This project endeavored to expand experimental data on erosion control blankets and develop greater understanding of how blankets and erosion principles interact. Blankets that are effective in reducing raindrop impact may become ineffective in controlling soil detachment and runoff (rill erosion) on longer slopes. This field study of erosion control products under artificial rainfall conditions was conducted at the Highway 10 overpass in Coon Rapids, Minnesota. Examining long slope lengths (60 feet and 100 feet), bare soil erosion was compared to erosion under straw blankets, wood fiber blankets, straw mulch, and sprayed emulsion. Measurements of runoff, erosion, and biomass (vegetative growth) were made in spring and fall under wet and dry conditions. Sediment loads for bare soil were 8 times larger than other treatments. Sediment loads were substantially smaller for the fall runs than the spring runs, largely due to the substantially increased vegetative cover (biomass). Shear stress partitioning for erosion control blankets was evaluated using a laboratory flume and hot-film anemometry. Erosion control blankets partition shear stress into form shear (the portion that acts on the blanket) and particle shear (the portion that acts on the soil particles). Blanket type, flow conditions, and fastener impacts were considered. Shear partitioning was found to be an important process in design and erosion modeling. Attempts were made to correlate sediment load and vegetative density data gathered by Texas Department of Transportation (TxDOT) with manufacturer's information on blanket characteristics. However, the data from manufacturers was insufficient to determine patterns or predict performance. Keywords-erosion control products, vegetation establishment, soil erosion, slope hydrology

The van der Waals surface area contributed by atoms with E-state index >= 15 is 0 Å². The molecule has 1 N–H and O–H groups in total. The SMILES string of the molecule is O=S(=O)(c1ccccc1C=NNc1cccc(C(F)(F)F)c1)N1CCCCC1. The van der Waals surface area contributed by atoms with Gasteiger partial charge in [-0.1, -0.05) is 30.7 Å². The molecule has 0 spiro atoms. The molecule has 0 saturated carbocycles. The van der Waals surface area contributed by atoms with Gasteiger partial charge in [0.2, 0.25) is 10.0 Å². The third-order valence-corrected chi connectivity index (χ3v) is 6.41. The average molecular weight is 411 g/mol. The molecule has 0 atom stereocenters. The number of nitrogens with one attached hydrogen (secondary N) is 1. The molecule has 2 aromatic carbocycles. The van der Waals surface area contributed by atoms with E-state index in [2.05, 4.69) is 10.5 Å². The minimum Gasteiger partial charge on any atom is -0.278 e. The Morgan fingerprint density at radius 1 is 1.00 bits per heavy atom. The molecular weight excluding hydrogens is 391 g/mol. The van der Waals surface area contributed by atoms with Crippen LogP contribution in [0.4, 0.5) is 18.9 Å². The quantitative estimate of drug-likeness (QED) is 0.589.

Singh, Udai; Thompson, Anita; Wilson, Bruce N.; Nguyen, Hung; Subramaniam, V K.
Characteristics of Erosion Control Measures and Their Impact on Erosion.
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